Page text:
Eva Knott 10:44 a.m., May 18
The misery overcomes me in waves. I cannot stop the tears, it is too much like the loss of not just a family member, but one that all neighbors share.
We have really good neighbors. We have had the good fortune of living next door to us a family that escaped from Bosnia, but carved a life here, one also of good fortune. This can be attributed to many things, but the one thing that stands out is they are Muslim, we are Jewish, and we immediately knew that these things don’t mean shit if you really, really like each other. They were here way first, fifteen years at least before we bought our house. And we practice our religions like most lapsed do….we drink, we eat pork, we tried but failed and then we try again.
We bonded immediately, them telling us stories of previous owners of our house, we being fascinated by the amount of fornication that occurred in our hot tub (of which they did not participate, just heard). The first owner that they knew was a nudist, so when my neighbor (the husband) would get an over-the-fence invite to come on over, the first previous owner of our house would open the gate butt-ass naked. Paul would shake his head, and tell him “PLEASE, John, put on a towel!”. (An aside: This owner’s name was John, the next owner’s name was John, my husband’s name is John.)
Paul is very friendly, and his wife is beautiful, inside and out. Their kids have literally grown up before our eyes, their daughter becoming a moody, beautiful, wonderful girl who sits our cats, their son becoming well over six feet tall and going off to college. He was next in line for valedictorian at his high school, but the honor went to his cousin. The first year we lived here, they brought home a puppy.
She was maybe twelve weeks old, and as big as our cat. She bounded over to say “hi” and Tiger swatted her on the nose and she whimpered and cowered and we felt terrible. Over the years, they developed a healthy respect for each other, Tiger arching his back, Kahli going down on all fours in his presence. As it should be, I guess, in animal speak.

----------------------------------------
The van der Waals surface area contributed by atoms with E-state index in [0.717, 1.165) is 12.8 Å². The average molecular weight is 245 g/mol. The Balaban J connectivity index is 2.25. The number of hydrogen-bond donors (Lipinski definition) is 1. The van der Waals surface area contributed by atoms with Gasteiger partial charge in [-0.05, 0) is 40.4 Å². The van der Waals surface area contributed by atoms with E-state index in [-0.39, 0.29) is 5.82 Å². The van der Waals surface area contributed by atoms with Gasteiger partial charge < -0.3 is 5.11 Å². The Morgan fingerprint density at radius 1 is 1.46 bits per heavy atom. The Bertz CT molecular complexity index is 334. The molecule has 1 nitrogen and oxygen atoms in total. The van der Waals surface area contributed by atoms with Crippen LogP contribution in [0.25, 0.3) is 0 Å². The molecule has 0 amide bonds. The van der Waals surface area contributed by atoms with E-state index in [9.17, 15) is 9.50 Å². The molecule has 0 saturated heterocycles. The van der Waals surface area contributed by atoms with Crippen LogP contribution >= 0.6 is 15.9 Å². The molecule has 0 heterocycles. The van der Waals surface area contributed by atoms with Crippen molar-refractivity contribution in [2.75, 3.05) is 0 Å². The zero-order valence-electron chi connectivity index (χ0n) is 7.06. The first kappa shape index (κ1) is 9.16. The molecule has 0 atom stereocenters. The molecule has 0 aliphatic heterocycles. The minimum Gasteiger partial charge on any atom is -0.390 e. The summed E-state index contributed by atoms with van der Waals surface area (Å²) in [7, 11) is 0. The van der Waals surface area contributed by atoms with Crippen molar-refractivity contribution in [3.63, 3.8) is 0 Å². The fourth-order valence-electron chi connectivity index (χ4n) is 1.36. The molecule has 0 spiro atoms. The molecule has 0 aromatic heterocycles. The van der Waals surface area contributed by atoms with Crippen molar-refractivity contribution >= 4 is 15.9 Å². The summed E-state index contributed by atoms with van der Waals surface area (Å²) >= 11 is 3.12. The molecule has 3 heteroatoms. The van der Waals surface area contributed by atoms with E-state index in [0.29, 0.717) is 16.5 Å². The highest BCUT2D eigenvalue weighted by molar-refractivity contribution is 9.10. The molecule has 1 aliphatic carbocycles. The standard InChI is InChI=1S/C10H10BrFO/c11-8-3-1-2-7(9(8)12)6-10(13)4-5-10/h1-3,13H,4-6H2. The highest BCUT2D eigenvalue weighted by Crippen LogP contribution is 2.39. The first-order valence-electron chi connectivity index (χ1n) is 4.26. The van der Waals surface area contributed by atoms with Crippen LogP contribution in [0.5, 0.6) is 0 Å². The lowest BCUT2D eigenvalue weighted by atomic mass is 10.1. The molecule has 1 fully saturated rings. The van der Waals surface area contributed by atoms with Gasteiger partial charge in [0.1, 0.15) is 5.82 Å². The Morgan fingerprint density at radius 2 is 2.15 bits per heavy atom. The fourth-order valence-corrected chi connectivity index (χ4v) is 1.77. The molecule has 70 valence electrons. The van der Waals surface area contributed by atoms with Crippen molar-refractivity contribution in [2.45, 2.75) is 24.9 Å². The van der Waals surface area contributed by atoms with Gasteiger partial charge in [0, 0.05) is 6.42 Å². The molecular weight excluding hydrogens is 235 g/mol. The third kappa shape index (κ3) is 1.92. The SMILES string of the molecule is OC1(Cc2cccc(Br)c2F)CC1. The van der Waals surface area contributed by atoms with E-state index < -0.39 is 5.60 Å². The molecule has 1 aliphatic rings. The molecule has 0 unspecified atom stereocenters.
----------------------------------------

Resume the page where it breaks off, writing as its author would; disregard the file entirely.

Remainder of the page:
Years have passed and we have become not just neighbors, but good friends. We look out for each other, worry if they may have heard us have a little fight (which they would never, ever bring up and vice-versa), and we take care of each other’s pets and watch over each other’s houses when we travel. There is a bond that forms, almost like family, when you have neighbors that you love. We go to Charger’s games together, and we share holidays with our neighbors, like families do.
I love to walk. Many times, I take the neighbor’s dog, Kahli, with me. I eventually bought her a leash of her own, so I wouldn’t have to keep breaking into their garage for hers. This is okay, though, because they know how much I love to walk her and signs of breaking and entering and the dog being gone render the situation benign. She actually knows how to break out of the yard just to come over and sit on my lawn and wait for me to walk her. I look out my window while doing dishes, and there she is, looking up and whimpering, and if I have the time, away we go.
Sunset Cliffs always holds a special appeal for a walk. One time Kahli almost dislocated my thumb because she took off after a bunch of pigeons and if it wasn’t for me, she may have well gone over the cliffs. Walking a dog is almost like therapy. They get so much out of it, but you get more. Kahli is not a dog’s dog. She is a people dog. She likes people. We all know animals like this. My cat, Tiger, is a people cat – he has little use for other animals. He tolerates. These pets are special, because they honor us.
Yesterday, Paul called me to tell me that Kahli had been hit by a car and killed on our street, one that is far too busy and our block being between two of the busiest streets in the community. I have been beside myself, mourning the death of a beloved pet (she was my dog fix, I loved her like my own) and wanting advocacy for getting our little block to stop being the “stomp the gas pedal to get through the intersection that should be a four way stop and maintaining that speed and hitting our sweet Kahli going 40 miles per hour on a residential street”.
Because this is a neighborhood blog, I just need to say, please, please, slow down. There is no place you need to be in such a hurry that it costs a life, and the pain of this kind of loss is an unspeakable burden. We are a neighborhood in mourning, and will be because we lost a life that was not just a dog. She was a friend and she loved everyone through and through. I miss her bark as I write this and my tears flow, and for once, I am at a loss for words. Kahli – RIP.